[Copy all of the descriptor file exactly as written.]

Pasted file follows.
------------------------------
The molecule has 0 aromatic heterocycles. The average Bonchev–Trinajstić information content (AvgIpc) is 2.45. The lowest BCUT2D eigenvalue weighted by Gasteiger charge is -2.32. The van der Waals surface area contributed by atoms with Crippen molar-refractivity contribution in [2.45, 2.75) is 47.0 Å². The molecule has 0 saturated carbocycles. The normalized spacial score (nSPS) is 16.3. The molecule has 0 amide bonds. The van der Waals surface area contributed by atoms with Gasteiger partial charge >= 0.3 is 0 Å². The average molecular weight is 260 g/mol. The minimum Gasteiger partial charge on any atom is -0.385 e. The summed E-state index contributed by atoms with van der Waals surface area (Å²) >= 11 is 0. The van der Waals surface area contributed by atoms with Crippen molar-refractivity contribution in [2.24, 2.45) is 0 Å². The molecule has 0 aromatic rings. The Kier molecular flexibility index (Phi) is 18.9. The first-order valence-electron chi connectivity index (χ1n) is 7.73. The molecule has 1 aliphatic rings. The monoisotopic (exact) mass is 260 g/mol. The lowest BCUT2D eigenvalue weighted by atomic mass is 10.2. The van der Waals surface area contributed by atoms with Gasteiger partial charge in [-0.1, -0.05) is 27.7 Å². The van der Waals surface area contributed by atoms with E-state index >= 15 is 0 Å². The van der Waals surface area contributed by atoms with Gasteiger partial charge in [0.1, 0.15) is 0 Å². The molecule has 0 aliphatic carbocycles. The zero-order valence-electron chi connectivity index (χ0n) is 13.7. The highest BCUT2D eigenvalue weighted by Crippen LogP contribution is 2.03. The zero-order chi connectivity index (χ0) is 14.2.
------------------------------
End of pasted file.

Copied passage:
The molecule has 0 aromatic heterocycles. The average Bonchev–Trinajstić information content (AvgIpc) is 2.45. The lowest BCUT2D eigenvalue weighted by Gasteiger charge is -2.32. The van der Waals surface area contributed by atoms with Crippen molar-refractivity contribution in [2.45, 2.75) is 47.0 Å². The molecule has 0 saturated carbocycles. The normalized spacial score (nSPS) is 16.3. The molecule has 0 amide bonds. The van der Waals surface area contributed by atoms with Gasteiger partial charge >= 0.3 is 0 Å². The average molecular weight is 260 g/mol. The minimum Gasteiger partial charge on any atom is -0.385 e. The summed E-state index contributed by atoms with van der Waals surface area (Å²) >= 11 is 0. The van der Waals surface area contributed by atoms with Crippen molar-refractivity contribution in [2.24, 2.45) is 0 Å². The molecule has 0 aromatic rings. The Kier molecular flexibility index (Phi) is 18.9. The first-order valence-electron chi connectivity index (χ1n) is 7.73. The molecule has 1 aliphatic rings. The monoisotopic (exact) mass is 260 g/mol. The lowest BCUT2D eigenvalue weighted by atomic mass is 10.2. The van der Waals surface area contributed by atoms with Gasteiger partial charge in [-0.1, -0.05) is 27.7 Å². The van der Waals surface area contributed by atoms with E-state index >= 15 is 0 Å². The van der Waals surface area contributed by atoms with Gasteiger partial charge in [0.1, 0.15) is 0 Å². The molecule has 0 aliphatic carbocycles. The zero-order valence-electron chi connectivity index (χ0n) is 13.7. The highest BCUT2D eigenvalue weighted by Crippen LogP contribution is 2.03. The zero-order chi connectivity index (χ0) is 14.2.